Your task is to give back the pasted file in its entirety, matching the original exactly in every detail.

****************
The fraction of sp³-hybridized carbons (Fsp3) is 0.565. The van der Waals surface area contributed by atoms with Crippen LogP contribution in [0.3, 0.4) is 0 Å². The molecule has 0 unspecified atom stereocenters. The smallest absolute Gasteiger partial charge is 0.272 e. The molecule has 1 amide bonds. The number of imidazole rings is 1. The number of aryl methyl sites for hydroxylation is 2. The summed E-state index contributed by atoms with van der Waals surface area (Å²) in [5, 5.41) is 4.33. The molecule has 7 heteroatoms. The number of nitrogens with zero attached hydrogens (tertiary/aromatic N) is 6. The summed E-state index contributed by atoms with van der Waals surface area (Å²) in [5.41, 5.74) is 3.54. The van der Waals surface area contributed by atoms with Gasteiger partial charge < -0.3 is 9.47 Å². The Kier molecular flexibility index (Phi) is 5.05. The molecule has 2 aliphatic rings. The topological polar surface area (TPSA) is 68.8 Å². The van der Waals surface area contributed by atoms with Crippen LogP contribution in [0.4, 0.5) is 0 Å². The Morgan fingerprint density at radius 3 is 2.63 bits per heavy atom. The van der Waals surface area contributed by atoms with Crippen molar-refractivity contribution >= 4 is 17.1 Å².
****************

The fraction of sp³-hybridized carbons (Fsp3) is 0.565. The van der Waals surface area contributed by atoms with Crippen LogP contribution in [0.3, 0.4) is 0 Å². The molecule has 0 unspecified atom stereocenters. The smallest absolute Gasteiger partial charge is 0.272 e. The molecule has 1 amide bonds. The number of imidazole rings is 1. The number of aryl methyl sites for hydroxylation is 2. The summed E-state index contributed by atoms with van der Waals surface area (Å²) in [5, 5.41) is 4.33. The molecule has 7 heteroatoms. The number of nitrogens with zero attached hydrogens (tertiary/aromatic N) is 6. The summed E-state index contributed by atoms with van der Waals surface area (Å²) in [5.41, 5.74) is 3.54. The van der Waals surface area contributed by atoms with Gasteiger partial charge < -0.3 is 9.47 Å². The Kier molecular flexibility index (Phi) is 5.05. The molecule has 2 aliphatic rings. The topological polar surface area (TPSA) is 68.8 Å². The van der Waals surface area contributed by atoms with Crippen LogP contribution in [0.4, 0.5) is 0 Å². The Morgan fingerprint density at radius 3 is 2.63 bits per heavy atom. The van der Waals surface area contributed by atoms with Crippen molar-refractivity contribution >= 4 is 17.1 Å².